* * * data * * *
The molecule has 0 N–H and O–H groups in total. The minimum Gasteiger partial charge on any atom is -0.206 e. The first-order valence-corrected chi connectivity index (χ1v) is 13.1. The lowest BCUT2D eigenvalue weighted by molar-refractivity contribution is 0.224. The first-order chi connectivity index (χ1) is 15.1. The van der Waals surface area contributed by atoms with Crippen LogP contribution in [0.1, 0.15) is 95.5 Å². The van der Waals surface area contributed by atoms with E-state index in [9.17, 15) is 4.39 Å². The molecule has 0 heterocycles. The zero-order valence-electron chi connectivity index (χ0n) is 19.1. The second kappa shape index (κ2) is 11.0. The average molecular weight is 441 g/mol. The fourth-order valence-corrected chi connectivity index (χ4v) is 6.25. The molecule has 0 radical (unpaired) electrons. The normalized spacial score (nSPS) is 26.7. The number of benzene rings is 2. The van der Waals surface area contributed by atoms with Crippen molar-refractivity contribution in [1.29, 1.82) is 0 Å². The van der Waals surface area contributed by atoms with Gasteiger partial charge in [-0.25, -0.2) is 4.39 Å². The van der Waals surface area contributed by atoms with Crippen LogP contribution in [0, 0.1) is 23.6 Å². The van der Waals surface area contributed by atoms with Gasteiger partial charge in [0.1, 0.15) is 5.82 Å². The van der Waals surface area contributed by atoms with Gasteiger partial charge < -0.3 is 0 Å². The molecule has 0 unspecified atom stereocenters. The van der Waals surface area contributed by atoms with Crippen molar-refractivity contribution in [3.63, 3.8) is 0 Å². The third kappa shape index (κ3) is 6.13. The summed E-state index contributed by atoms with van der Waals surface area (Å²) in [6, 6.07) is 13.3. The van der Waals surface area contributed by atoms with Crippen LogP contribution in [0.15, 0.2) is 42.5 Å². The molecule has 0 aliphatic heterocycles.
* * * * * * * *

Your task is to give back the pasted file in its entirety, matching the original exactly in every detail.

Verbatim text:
The molecule has 0 N–H and O–H groups in total. The minimum Gasteiger partial charge on any atom is -0.206 e. The first-order valence-corrected chi connectivity index (χ1v) is 13.1. The lowest BCUT2D eigenvalue weighted by molar-refractivity contribution is 0.224. The first-order chi connectivity index (χ1) is 15.1. The van der Waals surface area contributed by atoms with Crippen LogP contribution in [0.1, 0.15) is 95.5 Å². The van der Waals surface area contributed by atoms with E-state index in [9.17, 15) is 4.39 Å². The molecule has 0 heterocycles. The zero-order valence-electron chi connectivity index (χ0n) is 19.1. The second kappa shape index (κ2) is 11.0. The average molecular weight is 441 g/mol. The fourth-order valence-corrected chi connectivity index (χ4v) is 6.25. The molecule has 0 radical (unpaired) electrons. The normalized spacial score (nSPS) is 26.7. The number of benzene rings is 2. The van der Waals surface area contributed by atoms with Crippen molar-refractivity contribution in [1.29, 1.82) is 0 Å². The van der Waals surface area contributed by atoms with Gasteiger partial charge in [-0.25, -0.2) is 4.39 Å². The van der Waals surface area contributed by atoms with Crippen LogP contribution in [0, 0.1) is 23.6 Å². The van der Waals surface area contributed by atoms with Gasteiger partial charge in [0.1, 0.15) is 5.82 Å². The van der Waals surface area contributed by atoms with Gasteiger partial charge < -0.3 is 0 Å². The molecule has 0 unspecified atom stereocenters. The van der Waals surface area contributed by atoms with Crippen molar-refractivity contribution in [3.63, 3.8) is 0 Å². The third kappa shape index (κ3) is 6.13. The summed E-state index contributed by atoms with van der Waals surface area (Å²) in [6, 6.07) is 13.3. The van der Waals surface area contributed by atoms with Crippen LogP contribution in [0.15, 0.2) is 42.5 Å². The molecule has 0 aliphatic heterocycles.